For myself, I look forward to being thinner for different reasons than I used to. I used to want to get thinner so I could get back to my old self, the me that felt beautiful, and sexy, and confident. Today, I just want to be healthier than I was ten years ago. In fact, I some days I feel just as beautiful, sexy, and confident as I felt back then, Maybe even more, because I have experiences now that prove to me what my body and mind are capable of in spite of my outer appearance,
That's not all the time though, and it's not even every day. Most days I still hear the same, ugly voice in my head that I have been fighting for years. It tells me all sorts of rude and mean things I would never dream of telling anyone else.
You were prettier when you were thin. You are fat because you are lazy. You got sick as a punishment for judging other people because you are a mean person. You should be ashamed for not doing that thing you said you were going to do. Look at all the time you've wasted laying in bed, doing nothing. Your children deserve a better mother. Your husband could do so much better than you. He deserves a wife that can give as much as he does, not someone he has to take care of and pick up the slack for all the time. It would be better if you weren't around. At least you wouldn't constantly be letting everyone down over and over.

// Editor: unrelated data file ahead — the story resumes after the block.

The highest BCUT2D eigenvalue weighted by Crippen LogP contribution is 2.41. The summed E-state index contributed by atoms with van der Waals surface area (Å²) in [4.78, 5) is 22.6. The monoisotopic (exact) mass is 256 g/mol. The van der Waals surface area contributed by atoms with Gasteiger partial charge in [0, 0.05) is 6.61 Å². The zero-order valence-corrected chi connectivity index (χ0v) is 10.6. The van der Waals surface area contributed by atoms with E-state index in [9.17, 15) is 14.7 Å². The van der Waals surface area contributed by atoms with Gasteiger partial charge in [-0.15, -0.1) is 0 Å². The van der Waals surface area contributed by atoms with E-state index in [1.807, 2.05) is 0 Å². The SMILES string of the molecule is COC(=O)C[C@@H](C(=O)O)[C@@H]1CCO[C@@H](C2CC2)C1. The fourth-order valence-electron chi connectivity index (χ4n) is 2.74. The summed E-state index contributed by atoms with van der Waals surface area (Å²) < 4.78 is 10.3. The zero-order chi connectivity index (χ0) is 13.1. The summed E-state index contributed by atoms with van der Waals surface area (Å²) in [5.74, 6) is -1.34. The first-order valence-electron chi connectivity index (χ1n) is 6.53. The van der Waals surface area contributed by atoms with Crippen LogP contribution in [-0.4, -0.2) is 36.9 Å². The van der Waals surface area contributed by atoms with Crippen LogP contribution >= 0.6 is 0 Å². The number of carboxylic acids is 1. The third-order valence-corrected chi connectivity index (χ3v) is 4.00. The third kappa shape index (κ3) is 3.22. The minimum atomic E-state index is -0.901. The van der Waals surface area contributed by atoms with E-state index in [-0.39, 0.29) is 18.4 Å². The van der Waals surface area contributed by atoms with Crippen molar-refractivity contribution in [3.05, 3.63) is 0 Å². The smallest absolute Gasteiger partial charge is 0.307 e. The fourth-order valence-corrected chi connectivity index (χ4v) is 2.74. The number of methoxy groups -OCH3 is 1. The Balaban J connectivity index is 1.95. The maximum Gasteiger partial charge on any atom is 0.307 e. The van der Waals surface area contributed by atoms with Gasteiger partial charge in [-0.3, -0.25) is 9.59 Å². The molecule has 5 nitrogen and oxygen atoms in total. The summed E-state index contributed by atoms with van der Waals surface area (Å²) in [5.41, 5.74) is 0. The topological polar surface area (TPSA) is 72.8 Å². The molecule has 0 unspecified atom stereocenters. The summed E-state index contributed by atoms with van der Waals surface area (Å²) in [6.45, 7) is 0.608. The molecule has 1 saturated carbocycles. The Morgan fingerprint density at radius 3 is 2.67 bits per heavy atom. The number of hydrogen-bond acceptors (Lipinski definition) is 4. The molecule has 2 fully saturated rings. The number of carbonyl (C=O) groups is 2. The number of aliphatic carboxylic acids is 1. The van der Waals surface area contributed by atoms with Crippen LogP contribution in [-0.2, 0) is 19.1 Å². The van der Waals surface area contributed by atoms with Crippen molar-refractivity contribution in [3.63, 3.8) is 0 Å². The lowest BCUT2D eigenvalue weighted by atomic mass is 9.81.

That voice, though, it isn't the only voice I hear anymore. It is quieter, less confident in its abuse. It's losing power every day. I don't know if it will ever completely go away, but for now I am happy to be able to fight back.
I've come so far. Look where I was a year ago, three years ago, five years ago! It feels so good to be awake and living my life. I may have lost the ability to do so many things but how many skills have I learned since then? I don't know why I got sick in the first place, but I am going to use it to learn everything I can about myself. Even if I never conquer this completely, I will still be a better, stronger, more complete person than I could have been before. I never knew I was capable of falling so far, but I never dreamed I would be able to recover so much.
It all comes back to the phrase that has become my personal mantra. I don't know where I heard it or where it came from originally. I only know that it is true.
When you feel you have been destroyed completely it is so you can be remade in a better way.
Deb "slightly smaller" Lollar